That afternoon I went for a swim in the University pool. My usual 20 laps. There’s always a moment, halfway through lap 3, when I think I can’t go on. After that, it feels like I could go on forever but that is of course another illusion. Turning at the shallow end I saw through heavy glass the buttery yellow sunlight across grey-green eucalypts outside; as if the pool were somehow suspended in the treetops before the pale blue winter sky. It was cold out there, with a sou-wester blowing off the snow, but warm within. I sat on a bench and read a few more chapters of a thriller called The Gravity of Shadows by ex-New York art dealer David Ramus. Chandler-esque in conception but Leonard-ish in execution, it was set mostly in Florida and, at the centre of the plot, was a small folio of Velazquez drawings. The book, it turns out, was written in a Federal prison where Ramus was serving a year’s sentence for interstate transportation of stolen art: The constant friction of human contact, the noise and dirt and the simple fact that there is no such thing as a comfortable chair in prison makes it incredibly difficult to sit down with your thoughts and ideas and turn them into meaningful words on a page, he said. I finished the book in the Broadmeadow McDonalds, keeping a weather eye out for any errant ex-cricketer who might have thought I was ghost. I too was once knocked out by a cricket ball, though I was a lot younger than 14 when that happened and I don’t have a hole in my head.
It’s a long time since I heard anyone start a story thus . . . fucken . . . but that’s how Glen began the tale of how some junkies from the Central Coast got hold of his dog and wouldn’t give her back until he paid a $200 ransom. The whole time he was talking she stood next to his chair, looking beseechingly up at him with her big brown eyes, quivering all over her body as if re-living the experience. In the firelight, as evening fell and a full moon rose through the leaves of the avocado tree. We were burning planks of wood from the walls of some demolished house in the perforated drum of an old washing machine; listening to the radio; drinking bourbon and beer and then wine and smoking cigarettes as if they were going out of fashion; which they are, I was giving up after that. I am, I have. Nothing like a kilometre swim to make you feel it’s alright to abuse your lungs again. After Glen whistled to the dog and slopped off in his thongs to get his bike then ride it home to check on his sick father, I sat out there alone for a while staring into the fire wondering why none of my current schemes seem to have any traction in the world; as if the vacuity at the heart of a flame is also to be found within. I guess, like everything else, the feeling will pass.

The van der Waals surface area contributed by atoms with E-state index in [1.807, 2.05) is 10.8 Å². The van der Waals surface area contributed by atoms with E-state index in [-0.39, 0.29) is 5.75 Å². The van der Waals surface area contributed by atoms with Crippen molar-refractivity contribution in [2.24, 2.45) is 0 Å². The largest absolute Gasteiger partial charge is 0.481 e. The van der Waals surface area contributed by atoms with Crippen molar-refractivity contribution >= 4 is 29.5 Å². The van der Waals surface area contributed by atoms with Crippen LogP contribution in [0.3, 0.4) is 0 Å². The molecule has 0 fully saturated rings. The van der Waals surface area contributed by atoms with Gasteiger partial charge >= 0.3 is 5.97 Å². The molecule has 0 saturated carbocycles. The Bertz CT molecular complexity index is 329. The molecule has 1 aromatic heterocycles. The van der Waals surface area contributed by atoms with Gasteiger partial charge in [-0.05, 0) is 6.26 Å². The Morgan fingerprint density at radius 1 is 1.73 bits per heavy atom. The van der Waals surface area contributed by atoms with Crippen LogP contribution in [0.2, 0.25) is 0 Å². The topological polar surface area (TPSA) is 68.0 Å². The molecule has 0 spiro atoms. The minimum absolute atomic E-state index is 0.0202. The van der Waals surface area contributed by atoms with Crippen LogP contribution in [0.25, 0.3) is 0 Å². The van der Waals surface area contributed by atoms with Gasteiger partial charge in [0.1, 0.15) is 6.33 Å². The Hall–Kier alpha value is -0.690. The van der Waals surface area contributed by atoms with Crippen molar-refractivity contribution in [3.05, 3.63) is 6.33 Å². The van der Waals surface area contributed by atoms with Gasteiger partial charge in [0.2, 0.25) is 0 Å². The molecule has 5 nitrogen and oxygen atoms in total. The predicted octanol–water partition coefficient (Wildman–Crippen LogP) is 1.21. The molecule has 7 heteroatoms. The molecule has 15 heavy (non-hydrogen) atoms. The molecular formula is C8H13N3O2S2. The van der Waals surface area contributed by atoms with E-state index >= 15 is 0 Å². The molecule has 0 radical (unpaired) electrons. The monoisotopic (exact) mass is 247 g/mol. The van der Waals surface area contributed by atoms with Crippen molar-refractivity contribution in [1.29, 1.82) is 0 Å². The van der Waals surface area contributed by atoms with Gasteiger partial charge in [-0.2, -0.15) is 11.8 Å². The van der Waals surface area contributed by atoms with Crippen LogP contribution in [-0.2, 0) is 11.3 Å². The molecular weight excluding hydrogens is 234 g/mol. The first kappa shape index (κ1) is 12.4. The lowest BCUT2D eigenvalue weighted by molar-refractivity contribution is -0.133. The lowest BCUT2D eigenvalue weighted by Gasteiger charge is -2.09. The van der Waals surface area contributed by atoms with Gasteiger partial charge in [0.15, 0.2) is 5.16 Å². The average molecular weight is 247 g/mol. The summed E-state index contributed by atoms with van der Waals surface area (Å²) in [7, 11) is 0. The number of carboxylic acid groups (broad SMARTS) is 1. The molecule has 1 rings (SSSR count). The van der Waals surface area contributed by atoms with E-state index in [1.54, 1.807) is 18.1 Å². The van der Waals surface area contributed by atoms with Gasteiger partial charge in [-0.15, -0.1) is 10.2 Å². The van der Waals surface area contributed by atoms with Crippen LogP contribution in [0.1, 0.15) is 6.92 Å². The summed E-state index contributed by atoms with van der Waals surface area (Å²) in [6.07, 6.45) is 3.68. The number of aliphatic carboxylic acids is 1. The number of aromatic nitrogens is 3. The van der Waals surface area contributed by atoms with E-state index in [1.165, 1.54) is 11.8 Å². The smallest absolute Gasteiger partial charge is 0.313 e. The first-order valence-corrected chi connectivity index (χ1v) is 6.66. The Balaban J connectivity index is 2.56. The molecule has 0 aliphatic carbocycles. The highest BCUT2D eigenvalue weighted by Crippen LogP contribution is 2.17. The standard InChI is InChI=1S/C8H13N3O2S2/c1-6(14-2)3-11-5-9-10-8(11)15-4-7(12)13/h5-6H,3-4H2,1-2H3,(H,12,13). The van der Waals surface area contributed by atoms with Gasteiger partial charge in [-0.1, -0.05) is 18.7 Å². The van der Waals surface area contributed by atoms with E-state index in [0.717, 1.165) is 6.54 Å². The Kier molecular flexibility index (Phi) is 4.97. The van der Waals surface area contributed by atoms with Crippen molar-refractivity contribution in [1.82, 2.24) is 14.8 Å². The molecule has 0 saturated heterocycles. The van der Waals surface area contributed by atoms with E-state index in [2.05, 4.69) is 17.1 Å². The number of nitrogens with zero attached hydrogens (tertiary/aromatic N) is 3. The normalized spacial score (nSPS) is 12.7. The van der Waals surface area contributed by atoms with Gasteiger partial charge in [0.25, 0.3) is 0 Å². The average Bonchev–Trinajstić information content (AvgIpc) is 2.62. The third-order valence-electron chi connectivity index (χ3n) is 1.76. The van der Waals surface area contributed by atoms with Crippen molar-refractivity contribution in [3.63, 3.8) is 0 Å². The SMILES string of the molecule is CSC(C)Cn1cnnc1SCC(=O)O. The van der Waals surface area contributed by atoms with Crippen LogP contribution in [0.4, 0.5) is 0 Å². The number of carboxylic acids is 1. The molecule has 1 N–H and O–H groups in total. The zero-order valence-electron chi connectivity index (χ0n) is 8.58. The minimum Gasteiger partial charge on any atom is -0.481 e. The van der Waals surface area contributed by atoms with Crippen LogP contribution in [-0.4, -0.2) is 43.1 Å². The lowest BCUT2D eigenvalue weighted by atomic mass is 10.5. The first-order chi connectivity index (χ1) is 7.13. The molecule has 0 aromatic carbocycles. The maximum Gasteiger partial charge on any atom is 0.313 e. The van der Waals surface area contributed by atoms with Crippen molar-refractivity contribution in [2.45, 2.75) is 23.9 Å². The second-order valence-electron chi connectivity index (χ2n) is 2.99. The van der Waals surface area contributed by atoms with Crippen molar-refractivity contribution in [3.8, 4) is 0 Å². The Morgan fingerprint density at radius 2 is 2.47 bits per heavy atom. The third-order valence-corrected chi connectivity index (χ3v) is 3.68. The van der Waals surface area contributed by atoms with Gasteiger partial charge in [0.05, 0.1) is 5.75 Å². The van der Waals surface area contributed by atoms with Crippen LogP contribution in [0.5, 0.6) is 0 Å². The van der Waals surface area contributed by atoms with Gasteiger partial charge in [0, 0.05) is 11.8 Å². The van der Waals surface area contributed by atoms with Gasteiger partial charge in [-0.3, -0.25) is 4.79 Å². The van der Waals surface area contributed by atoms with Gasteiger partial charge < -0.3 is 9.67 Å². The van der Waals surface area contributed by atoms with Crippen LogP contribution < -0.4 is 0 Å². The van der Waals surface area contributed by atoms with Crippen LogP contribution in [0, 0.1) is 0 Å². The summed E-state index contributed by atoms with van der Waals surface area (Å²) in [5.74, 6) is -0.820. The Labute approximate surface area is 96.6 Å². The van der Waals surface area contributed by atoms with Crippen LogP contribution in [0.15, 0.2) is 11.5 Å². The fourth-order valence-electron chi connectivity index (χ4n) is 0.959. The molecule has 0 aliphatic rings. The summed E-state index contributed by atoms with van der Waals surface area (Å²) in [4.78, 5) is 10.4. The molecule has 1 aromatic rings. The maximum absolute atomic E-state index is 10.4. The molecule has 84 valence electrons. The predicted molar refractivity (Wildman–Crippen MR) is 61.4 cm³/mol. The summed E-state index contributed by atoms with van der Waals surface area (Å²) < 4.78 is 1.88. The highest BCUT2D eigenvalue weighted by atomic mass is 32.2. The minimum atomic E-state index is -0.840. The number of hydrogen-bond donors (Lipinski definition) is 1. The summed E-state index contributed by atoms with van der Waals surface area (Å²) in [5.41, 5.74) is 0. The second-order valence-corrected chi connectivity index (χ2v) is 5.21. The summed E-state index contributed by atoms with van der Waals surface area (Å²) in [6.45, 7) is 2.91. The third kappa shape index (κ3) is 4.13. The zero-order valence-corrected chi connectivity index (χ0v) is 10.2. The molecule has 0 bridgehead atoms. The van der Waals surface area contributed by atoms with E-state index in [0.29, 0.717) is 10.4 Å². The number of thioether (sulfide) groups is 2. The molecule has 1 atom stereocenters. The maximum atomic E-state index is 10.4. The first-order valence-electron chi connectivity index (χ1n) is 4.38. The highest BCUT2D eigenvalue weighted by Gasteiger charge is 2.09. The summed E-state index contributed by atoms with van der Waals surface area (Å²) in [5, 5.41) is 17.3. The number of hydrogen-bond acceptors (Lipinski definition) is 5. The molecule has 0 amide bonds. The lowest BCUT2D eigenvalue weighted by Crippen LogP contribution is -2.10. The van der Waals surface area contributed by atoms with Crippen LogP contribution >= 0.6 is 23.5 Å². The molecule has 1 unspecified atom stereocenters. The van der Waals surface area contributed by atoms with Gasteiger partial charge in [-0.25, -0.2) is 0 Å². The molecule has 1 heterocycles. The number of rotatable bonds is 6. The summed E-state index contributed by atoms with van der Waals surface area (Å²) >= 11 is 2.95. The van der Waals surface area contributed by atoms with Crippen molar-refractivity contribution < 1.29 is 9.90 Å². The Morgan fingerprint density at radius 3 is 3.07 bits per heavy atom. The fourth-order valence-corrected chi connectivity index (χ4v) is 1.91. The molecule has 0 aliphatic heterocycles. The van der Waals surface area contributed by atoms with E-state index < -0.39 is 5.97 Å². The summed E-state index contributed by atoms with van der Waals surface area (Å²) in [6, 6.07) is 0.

In my dream that night we went down to an open beach where some kind of festival was in progress. There on the sands at the southern end stood two contraptions like those Wright Brothers era flying machines, made of bamboo and wishes, bedecked with flags and bunting, never meant to fly, but to roll along the strand on their bicycle wheels like earth-bound kites perhaps. We descended into a labyrinth of ruins from which the voices of poets spoke, some actually mouths kissing the water from below, others with the lips of anemones or molluscs; typically I cannot remember a single word they said. Later the festival continued in an open air venue where a succession of women stood up to recite redrafted versions of the stanzas of Yeats’ Sailing to Byzantium. Wonderful but again I cannot recall a word though I did think W B would have been pleased with some of the additions to the first stanza; something beyond even The salmon-falls, the mackerel-crowded seas . . . In the third venue the task was to sit upon the polished wooden floor in silent colloquy with other poets or with inanimate objects; I saw my cousin in congress with a church key. I was hungry now and went looking for a kitchen; along the way attracting the attention of a Japanese percussionist who left his instruments and followed the trail of stardust (or dandruff) falling from my shoulders, in and out of other installations, as if in some gallery of the future; or rather, and alack, the present. Just before I woke I realised that the fine old wooden building we were in was the very same as the one that, as a ruin, I had been excavating at the beginning of my sojourn here.